California’s First Mission – Mission San Diego de Alicalá

UPDATE: It is important to remember that while California Missions have been hailed as places of peace, they also have deep and complicated histories, including slavery, violence, and forced religious conversion.

Having visited 99% of the shops I wanted to go to, my fourth full day in San Diego was spent exploring the city on my own. I didn’t really have a plan, but then I remembered Carla told me that San Diego had a mission, and not just a mission but the first mission!

Mission San Diego de Aliclá was originally founded in 1769, but in 1774 was relocated, to its current location, to be closer to the Kumeyaay Native Americans. However just a year later the mission was attacked by the Kumeyaay, and Padre Luis Jayme was killed. Not only was Parde Jayme killed, but the mission suffered from a fire, and in 1776 Padre Serra began restoring the mission. Over the decades prior to Mexican independence the mission converted (often by force) many Native Americans while also raising livestock and horses. When Mexican independence was declared in 1821 the mission was given to Santiago Arguello. Then a little over twenty years later the Mexican-American War began. When it was over the US Cavalry used the mission and made many repairs to the mission and its buildings. In May of 1862 President Abraham Lincoln issued a proclamation returning all of the missions to the Roman Catholic Church.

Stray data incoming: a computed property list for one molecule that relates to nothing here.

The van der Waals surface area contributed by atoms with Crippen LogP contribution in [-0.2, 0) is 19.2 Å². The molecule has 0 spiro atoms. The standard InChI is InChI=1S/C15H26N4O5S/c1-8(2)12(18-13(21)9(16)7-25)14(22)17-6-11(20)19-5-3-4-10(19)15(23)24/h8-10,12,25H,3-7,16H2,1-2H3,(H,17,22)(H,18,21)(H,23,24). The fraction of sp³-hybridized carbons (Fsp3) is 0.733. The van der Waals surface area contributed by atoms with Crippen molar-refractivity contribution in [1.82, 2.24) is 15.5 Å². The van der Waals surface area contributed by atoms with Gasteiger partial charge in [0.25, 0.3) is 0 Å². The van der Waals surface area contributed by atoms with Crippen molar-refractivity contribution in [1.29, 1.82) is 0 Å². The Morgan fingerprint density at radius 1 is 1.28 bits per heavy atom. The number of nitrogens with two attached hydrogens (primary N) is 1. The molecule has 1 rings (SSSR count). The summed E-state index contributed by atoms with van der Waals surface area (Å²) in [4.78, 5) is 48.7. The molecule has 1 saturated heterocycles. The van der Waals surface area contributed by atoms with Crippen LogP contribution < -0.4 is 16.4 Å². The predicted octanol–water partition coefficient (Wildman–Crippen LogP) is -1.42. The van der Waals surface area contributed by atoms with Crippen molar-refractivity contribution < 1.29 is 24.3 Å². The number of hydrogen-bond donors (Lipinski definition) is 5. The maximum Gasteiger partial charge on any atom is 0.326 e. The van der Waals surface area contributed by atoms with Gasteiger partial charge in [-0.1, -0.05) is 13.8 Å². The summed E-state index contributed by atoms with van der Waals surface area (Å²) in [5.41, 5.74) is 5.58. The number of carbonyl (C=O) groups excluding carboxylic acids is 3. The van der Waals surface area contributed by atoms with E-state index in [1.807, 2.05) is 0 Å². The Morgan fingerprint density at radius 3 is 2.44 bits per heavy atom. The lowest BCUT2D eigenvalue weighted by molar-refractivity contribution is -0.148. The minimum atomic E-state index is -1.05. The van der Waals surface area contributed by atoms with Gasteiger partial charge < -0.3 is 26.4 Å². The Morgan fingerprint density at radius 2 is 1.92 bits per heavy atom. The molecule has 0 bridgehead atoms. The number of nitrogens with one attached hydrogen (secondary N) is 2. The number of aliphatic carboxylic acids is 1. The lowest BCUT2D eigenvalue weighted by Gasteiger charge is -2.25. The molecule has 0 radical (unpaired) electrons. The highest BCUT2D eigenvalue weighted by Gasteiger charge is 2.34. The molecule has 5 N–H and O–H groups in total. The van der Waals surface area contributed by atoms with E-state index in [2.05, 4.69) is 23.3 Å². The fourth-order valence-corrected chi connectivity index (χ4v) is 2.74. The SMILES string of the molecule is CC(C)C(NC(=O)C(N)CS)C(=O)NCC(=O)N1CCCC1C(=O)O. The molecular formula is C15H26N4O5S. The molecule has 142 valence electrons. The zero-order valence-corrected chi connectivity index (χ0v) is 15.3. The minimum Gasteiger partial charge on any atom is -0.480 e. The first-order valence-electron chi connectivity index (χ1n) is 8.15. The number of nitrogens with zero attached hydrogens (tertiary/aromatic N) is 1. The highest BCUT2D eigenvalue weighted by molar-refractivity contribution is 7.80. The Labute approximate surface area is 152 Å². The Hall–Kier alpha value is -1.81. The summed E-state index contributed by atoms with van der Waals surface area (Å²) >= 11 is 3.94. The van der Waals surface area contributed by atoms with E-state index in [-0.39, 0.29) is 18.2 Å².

Today Mission San Diego de Alcalá is still an active church, hosting daily and Sunday mass, but is open to the public and offers a small museum offering the history behind the mission, as well as artifacts unearthed during restoration. The mission is still in the process of uncovering new artifacts on its site.

Reflect on the history of California and the relationship between the Indigenous population and Spanish colonists at Mission San Diego de Alcalá at 10818 San Diego Mission Road in San Diego. For further details, please visit the mission’s website.

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